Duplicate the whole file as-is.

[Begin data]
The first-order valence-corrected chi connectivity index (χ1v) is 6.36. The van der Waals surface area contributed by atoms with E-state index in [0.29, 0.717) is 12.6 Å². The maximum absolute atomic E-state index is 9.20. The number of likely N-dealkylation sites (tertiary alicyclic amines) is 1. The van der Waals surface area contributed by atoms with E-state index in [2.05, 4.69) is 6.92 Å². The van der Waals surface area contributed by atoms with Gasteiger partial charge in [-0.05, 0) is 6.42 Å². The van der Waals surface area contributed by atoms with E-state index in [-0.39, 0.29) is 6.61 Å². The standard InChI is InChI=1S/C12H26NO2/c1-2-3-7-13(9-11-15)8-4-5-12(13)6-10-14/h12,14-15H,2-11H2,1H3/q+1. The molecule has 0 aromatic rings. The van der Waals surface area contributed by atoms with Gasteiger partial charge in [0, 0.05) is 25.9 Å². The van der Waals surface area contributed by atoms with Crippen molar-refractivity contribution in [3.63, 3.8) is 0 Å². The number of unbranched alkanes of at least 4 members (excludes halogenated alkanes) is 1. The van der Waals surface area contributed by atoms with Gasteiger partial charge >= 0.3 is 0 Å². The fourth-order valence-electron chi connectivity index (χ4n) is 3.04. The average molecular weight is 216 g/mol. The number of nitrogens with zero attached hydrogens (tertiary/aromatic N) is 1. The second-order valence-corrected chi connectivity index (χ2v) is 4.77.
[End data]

The first-order valence-corrected chi connectivity index (χ1v) is 6.36. The van der Waals surface area contributed by atoms with E-state index in [0.29, 0.717) is 12.6 Å². The maximum absolute atomic E-state index is 9.20. The number of likely N-dealkylation sites (tertiary alicyclic amines) is 1. The van der Waals surface area contributed by atoms with E-state index in [2.05, 4.69) is 6.92 Å². The van der Waals surface area contributed by atoms with Gasteiger partial charge in [-0.05, 0) is 6.42 Å². The van der Waals surface area contributed by atoms with E-state index in [-0.39, 0.29) is 6.61 Å². The standard InChI is InChI=1S/C12H26NO2/c1-2-3-7-13(9-11-15)8-4-5-12(13)6-10-14/h12,14-15H,2-11H2,1H3/q+1. The molecule has 0 aromatic rings. The van der Waals surface area contributed by atoms with Gasteiger partial charge in [0, 0.05) is 25.9 Å². The van der Waals surface area contributed by atoms with Crippen molar-refractivity contribution in [3.63, 3.8) is 0 Å². The number of unbranched alkanes of at least 4 members (excludes halogenated alkanes) is 1. The van der Waals surface area contributed by atoms with Gasteiger partial charge >= 0.3 is 0 Å². The fourth-order valence-electron chi connectivity index (χ4n) is 3.04. The average molecular weight is 216 g/mol. The number of nitrogens with zero attached hydrogens (tertiary/aromatic N) is 1. The second-order valence-corrected chi connectivity index (χ2v) is 4.77.